It added greatly to the disciples’ sorrow that the world would he rejoicing because their Lord was gone. “The world shall rejoice.” His eager enemies would hasten him off to Pilate’s judgment-seat, and triumph when they forced an unwilling sentence from that time-serving ruler. They would rejoice when they saw him bearing his cross along the way of dolours. They would stand around the cross and mock him with their cruel gazes and with their ribald speeches, and when he was dead they would say, “This deceiver can speak no more; we have triumphed over him who set our pretensions at nought, and exposed us before the people.” They thought that they had quenched the light which had proved painful to their darkened eyes, and therefore they were glad, and by their gladness swelled the torrent of the disciples’ sorrow. Brethren, you know when you are in pain or in sorrow yourselves, how very bitter is the coarse laugh of an adversary who exults over your misery and extracts mirth from your tears. This made the disciples smart at their Lord’s death. Why should the wicked rejoice over him? Why should the scornful Pharisee and priest insult over his dead body? This rubbed salt into the wounds of the downcast disciples, and infused a double gall and wormwood into the cup which was bitter enough already. You do not wonder, therefore, that they wept and lamented when their Lord was put to death by wicked hands. Magdalene weeping at the sepulchre acted as her gracious nature prompted her, and she was a fair sample of all the rest.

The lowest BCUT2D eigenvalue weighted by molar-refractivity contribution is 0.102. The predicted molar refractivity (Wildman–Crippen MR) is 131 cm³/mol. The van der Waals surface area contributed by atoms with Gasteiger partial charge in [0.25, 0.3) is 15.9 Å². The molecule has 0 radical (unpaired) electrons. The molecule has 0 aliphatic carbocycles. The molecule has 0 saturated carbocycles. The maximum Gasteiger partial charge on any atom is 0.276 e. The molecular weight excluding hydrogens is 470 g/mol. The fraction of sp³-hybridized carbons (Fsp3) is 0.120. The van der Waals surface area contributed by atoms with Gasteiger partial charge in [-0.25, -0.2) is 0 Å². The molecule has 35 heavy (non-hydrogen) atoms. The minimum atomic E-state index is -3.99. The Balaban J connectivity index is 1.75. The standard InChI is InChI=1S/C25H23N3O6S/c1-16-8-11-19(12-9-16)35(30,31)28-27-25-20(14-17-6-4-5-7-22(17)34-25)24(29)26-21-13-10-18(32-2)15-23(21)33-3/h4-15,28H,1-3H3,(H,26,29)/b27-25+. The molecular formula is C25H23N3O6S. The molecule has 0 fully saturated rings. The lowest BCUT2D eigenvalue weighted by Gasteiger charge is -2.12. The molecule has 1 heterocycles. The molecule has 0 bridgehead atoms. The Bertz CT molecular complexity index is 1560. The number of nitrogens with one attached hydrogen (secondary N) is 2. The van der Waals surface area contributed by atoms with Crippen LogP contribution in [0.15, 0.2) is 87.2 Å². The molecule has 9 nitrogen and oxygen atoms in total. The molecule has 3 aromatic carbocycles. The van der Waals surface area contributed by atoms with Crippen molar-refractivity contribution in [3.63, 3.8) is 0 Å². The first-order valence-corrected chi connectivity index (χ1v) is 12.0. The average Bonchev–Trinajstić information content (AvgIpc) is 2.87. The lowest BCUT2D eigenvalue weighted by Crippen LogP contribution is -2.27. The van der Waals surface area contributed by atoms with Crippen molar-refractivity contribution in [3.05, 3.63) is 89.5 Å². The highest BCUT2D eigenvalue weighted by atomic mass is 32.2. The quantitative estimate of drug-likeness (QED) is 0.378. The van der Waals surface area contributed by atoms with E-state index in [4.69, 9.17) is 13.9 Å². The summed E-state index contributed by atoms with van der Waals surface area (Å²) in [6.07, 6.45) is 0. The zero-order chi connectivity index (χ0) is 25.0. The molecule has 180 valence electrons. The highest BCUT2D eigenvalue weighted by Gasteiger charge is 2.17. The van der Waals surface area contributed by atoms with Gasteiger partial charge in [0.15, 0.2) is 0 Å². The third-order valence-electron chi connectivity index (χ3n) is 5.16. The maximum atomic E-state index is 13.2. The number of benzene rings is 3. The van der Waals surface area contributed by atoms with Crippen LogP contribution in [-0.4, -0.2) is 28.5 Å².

They had this also to make them sorrowful, that his death was for a time the disappointment of all their hopes. They at first had fondly looked for a kingdom— a temporal kingdom, such as their brother Jews expected. Even when our Lord had moderated their expectations and enlightened their views, so that they did not quite so much look for an actual temporal sovereignty, yet still that thought that“ this was he that would have restored the kingdom to Israel ” lingered with them. If any of them were so enlightened as to believe in a spiritual kingdom, as perhaps some of them were in a measure, yet by Jesus’ death it must have seemed that all their hopes were shattered. Without a leader, how could they succeed? How could a kingdom be set up when the King himself was slain? He who has been by coward hands betrayed, how, can he reign? He that was to be the King has been spat upon and mocked, and nailed up like a felon to the gibbet of wood— where is his dominion? He is cut off out of the laud of the living, who will now serve him? Clay cold his body lies in Joseph’s tomb, and a seal is set upon the stone which shuts up the sepulchre; is there not an end of holy hopes, a final close to all holy ambitions? How can they be happy who have seen an end of their fairest life-dream? Poor followers of the dead monarch, how can they have hope for his cause and crown? Doubtless in their unbelief they sorrowed deeply because their hope seemed blasted and their faith o’erturned. They knew so little of the meaning of the present, and guessed so little of what the future would be, that sorrow filled their hearts, and they were ready to perish.